Other opportunities for recreation and adventure exist in any of the fourteen visitor centers in the central mountain range, Pacific Coastline, and other areas throughout the country. If a more strenuous or challenging adventure is what you are looking for, get to the Morazan Mountains. There is tremendous hiking and rappelling there.

Accommodations
Average hotel room prices range from 5 US dollars to over 35 US dollars for deluxe accommodations.

There are some interesting hotels in El Salvador. Casa de Mar Resort is a 4-star boutique resort located in Playa Sunzal. The hotel is a fairly new building, opened in September of 2004. There are eleven suites, each one different than the other. All of the rooms have hot water, air conditioning, a private deck, living room, dining room, and private bathroom. The resort itself has an irresistible seafood restaurant, Café Sunzal. Other amenities include a swimming pool, Internet access, and beach access. The resort also rents kayaks and surfboards. Perhaps the best part about the resort is that it is situated right on the point of Sunzal.

The Las Flores Surf Club is an architectural treat. Located at Las Flores point in El Cuco on a gorgeous isolated beach, the hotel is a surfer’s dream. The facility is managed by surfers, and is situated on the coast where huge waves form, 200m and larger. La Flores sets itself apart in many ways, but one of their best attributes is their effort at creating sustainable tourism. The resort only allows 16 guests at a time, per week. They offer boat trips to access the best breaks off the coast, carrying only eight surfers, per trip. Fortunately, the resort welcomes non-surfers also.

For a place to retreat in the city consider the Novo Hotel in the heart of San Salvador. It’s near restaurants, nightlife, and shopping malls. There are fifty relaxed apartments with kitchenettes. On property, the hotel has a swimming pool, a superb restaurant, and a comfortable grassy courtyard. The room rate includes a breakfast buffet each morning. This hotel is recommended specifically for its service standards.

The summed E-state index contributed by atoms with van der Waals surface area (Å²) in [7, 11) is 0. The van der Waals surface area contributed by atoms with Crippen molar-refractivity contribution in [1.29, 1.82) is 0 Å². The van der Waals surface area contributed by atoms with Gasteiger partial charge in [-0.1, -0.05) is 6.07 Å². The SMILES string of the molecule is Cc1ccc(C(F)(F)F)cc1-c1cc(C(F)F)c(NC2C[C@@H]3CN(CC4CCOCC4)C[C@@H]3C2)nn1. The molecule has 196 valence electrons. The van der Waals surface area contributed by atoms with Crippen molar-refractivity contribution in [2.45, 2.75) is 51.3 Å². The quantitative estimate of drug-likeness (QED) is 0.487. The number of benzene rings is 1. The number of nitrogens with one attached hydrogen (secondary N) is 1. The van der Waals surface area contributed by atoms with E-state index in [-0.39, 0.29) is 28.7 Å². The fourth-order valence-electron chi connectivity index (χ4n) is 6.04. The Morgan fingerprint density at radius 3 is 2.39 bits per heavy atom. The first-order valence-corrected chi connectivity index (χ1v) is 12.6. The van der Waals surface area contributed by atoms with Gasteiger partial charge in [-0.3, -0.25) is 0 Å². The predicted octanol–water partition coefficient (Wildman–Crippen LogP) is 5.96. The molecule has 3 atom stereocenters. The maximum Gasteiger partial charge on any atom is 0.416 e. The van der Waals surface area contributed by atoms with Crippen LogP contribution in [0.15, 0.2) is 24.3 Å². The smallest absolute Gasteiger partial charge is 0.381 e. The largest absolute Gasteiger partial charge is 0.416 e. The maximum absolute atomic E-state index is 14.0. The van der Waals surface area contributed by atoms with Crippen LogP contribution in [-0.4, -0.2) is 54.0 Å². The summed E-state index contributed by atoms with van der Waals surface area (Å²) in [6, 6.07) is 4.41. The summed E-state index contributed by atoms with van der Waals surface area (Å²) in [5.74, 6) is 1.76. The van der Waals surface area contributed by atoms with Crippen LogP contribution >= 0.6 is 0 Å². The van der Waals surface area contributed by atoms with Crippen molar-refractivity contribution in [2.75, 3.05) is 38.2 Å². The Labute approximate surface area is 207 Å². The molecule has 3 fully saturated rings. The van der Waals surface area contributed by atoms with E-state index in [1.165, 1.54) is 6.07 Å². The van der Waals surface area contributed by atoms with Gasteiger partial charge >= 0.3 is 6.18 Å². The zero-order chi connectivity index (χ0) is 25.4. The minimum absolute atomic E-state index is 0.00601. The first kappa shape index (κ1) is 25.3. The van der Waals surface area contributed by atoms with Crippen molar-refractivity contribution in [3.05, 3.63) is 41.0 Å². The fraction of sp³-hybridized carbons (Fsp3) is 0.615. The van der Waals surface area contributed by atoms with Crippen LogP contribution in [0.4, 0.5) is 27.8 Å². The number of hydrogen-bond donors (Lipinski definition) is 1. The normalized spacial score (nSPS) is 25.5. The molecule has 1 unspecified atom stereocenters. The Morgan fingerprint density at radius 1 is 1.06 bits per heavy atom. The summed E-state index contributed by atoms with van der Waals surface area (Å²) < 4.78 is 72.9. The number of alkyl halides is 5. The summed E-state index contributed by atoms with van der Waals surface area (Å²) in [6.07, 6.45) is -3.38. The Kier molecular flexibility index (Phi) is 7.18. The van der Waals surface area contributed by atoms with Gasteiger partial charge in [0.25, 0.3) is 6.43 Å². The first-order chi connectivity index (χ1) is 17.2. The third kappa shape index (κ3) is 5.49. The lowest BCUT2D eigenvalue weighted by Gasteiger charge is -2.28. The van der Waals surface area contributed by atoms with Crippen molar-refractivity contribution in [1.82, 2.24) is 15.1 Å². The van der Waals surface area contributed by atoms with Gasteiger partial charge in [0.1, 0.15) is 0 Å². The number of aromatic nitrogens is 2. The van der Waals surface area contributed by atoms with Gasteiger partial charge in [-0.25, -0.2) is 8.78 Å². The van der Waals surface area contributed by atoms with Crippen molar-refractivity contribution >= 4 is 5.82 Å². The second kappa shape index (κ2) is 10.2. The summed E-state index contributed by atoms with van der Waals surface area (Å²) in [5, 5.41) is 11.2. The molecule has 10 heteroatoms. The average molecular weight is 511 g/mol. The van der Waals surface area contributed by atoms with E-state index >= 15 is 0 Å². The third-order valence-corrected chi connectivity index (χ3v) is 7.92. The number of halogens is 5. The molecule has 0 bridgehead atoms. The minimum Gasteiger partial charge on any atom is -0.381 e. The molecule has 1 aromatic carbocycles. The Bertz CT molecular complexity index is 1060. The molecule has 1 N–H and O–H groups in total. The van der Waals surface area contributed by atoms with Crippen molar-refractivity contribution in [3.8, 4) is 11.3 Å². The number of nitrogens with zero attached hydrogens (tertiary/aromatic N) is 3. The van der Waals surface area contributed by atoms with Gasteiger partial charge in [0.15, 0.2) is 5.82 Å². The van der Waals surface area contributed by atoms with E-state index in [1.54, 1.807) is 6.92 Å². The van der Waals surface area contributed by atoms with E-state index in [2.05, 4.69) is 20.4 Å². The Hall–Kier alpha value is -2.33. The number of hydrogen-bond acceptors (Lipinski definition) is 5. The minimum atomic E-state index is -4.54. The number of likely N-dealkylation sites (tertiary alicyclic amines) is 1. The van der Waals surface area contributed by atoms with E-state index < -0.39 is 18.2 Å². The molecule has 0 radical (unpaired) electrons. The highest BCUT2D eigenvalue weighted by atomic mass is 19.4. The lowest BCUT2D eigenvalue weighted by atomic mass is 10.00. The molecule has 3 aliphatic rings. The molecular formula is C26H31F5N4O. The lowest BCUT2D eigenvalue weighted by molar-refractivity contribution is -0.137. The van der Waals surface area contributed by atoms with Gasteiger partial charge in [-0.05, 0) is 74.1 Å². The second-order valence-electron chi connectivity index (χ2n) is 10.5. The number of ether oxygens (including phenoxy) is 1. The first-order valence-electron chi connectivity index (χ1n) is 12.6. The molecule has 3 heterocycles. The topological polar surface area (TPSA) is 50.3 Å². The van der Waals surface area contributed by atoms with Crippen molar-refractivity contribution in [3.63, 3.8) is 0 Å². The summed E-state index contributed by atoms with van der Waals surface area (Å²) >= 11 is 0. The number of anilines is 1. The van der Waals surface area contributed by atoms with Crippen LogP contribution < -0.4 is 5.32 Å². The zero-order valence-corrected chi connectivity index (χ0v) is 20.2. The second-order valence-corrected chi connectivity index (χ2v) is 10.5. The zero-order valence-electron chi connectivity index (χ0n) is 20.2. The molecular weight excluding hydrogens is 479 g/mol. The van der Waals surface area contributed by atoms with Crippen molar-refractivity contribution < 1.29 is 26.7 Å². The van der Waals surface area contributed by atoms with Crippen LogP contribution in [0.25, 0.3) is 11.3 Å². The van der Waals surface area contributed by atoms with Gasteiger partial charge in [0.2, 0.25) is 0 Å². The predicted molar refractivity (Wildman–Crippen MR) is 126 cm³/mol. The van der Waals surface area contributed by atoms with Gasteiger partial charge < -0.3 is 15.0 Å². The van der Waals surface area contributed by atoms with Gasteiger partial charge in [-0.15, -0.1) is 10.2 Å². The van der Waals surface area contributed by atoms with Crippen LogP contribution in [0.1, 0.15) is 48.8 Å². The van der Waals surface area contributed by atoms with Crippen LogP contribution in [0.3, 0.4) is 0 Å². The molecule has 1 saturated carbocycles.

There are many options for dining in El Salvador. Some of the best restaurants are located at the resorts. Seafood is, of course, a prime option in the country. When budgeting, keep in mind that average meal prices range from 3 US dollars up to 20 US dollars.

Climate
The climate of El Salvador is typical of Central America. Temperatures soar between 87-89 degrees Fahrenheit throughout the year, and drop to the high teens during the night. Precipitation varies around the country. An annual average of 80 inches is normal where Guatemala, Honduras and El Salvador meet. January and February are the driest months.

Getting There
Getting to El Salvador is a cinch for American, Canadian, and Western European citizens. A visa is not required. These visitors must only buy a tourist card upon entering the country, which is valid for 90 days. All other voyagers need to obtain a visa before entering.

Flights to and from major US cities are plentiful. Major airlines stop in Atlanta, Dallas, Houston, Los Angeles, Miami, New York, and San Francisco. Taca is El Salvador’s national airline, and Comalapa International Airport is located just 27 miles south of San Salvador. From the airport, catch a taxi or van up to San Salvador. There is a highway between the airport and the city that is in good condition.

In addition to the fairly recent volcanic eruption, Hurricane Stan enveloped El Salvador with heavy rain, causing flooding and landslides throughout the country. Any visitors to the country should find out the latest conditions and if travel is advisable.

Blue Diver is a tour operator dedicated to making your vacation in El Salvador unforgettable. The company is highlighted on Tropical-Adventure.com. To locate Blue Diver, first visit Tropical-Adventure.com. From the home page, find the Central American/El Salvador page via the ‘Quick Adventure Search’ tool. This link will take you right to a link to Blue Diver, and an opportunity to take a unique and invaluable vacation in El Salvador.

Resources

Accommodations
Casa De Mar Hotel And Villas At Sunzal
La Libertad
Telephone: (503) 2389-6284

Playa Las Flores
San Miguel
Telephone: (503) 2619-9065

Novo Hotel
San Salvador
Telephone: (888) 703 5327